I realize just how lucky I am to have been able to buy (and sell) so many cars, to finally come down to "the final few" but there is also a bit of sadness in estinguishing a flame that kept me lusting / coveting & car shopping for 40+ years.

Wait a minute, have you seen that new Ferrari California turbo! Ok, flame's not out yet!
 

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So long
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I had an '83 300ZX bought it new an only kept it a year.

I have a good friend with an "87 Buick Grand National. I joined him at Piedmont Dragway for a day of racing. One guy show up with the GNX T-Type engine stuffed into an old Mazda RX7. Man o man that was quick!

A couple of years ago I spotted this MGB GT with a V8. At a Cars and Coffee event in Cary, NC. If I remember correctly, it was running a Ford 289.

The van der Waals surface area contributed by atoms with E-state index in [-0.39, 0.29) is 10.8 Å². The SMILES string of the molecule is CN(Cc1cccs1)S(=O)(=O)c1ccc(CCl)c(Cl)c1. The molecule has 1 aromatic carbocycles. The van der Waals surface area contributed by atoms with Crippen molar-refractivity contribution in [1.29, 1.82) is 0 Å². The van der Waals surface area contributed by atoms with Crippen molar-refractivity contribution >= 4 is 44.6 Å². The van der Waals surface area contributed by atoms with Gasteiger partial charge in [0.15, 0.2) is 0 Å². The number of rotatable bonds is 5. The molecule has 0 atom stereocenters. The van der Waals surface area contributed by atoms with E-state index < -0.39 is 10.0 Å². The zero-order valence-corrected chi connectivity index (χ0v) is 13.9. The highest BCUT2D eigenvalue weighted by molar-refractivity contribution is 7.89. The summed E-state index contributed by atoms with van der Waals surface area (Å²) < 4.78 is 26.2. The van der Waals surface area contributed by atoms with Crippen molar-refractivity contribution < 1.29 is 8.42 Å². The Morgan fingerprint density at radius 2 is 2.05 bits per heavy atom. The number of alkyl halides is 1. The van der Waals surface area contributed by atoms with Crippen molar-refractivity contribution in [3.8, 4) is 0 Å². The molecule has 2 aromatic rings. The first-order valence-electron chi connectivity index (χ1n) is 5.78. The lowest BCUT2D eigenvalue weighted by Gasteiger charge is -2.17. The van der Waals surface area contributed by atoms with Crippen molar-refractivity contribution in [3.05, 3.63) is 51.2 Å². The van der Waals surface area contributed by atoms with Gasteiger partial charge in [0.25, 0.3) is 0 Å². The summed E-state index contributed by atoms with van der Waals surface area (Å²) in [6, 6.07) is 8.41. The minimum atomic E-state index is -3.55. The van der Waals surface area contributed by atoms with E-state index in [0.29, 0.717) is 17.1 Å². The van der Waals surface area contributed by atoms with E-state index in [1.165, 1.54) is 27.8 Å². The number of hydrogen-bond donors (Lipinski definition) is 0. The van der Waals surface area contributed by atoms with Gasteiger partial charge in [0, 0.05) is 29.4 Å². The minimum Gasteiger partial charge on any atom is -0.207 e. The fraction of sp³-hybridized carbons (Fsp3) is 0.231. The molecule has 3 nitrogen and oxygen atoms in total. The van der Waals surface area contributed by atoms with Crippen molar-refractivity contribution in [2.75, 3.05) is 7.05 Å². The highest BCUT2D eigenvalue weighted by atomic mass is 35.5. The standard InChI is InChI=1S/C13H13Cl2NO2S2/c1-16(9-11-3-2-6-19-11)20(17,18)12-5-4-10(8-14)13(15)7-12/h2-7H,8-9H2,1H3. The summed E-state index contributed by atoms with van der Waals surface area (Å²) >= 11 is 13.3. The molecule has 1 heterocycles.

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It seems Ford was considered a good donor way back when, the Sunbeam Tiger and the Avanti were both Ford powered. Not that I'm prejudiced (I really am) I haven't really heard of many factory produced Chevy engine sporty small cars.
 

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Retired twice: Navy and as a govt contractor
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There are several companies, dropping LS in to the Solstice.
 

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So long
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It seems Ford was considered a good donor way back when, the Sunbeam Tiger and the Avanti were both Ford powered. Not that I'm prejudiced (I really am) I haven't really heard of many factory produced Chevy engine sporty small cars.
The Avanti engine was not sourced from Ford. The 289 coincidentally had the same displacement as Fords's 289 but the Studebaker engine was a stroked version of Studebaker's old reliable 259 cubic-inch V-8. The supercharged R3 engine had 304 ci.

The 1965 Griffith was a British car with a Ford 289. Here's a video clip with some background and a ride.

 

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Nightfly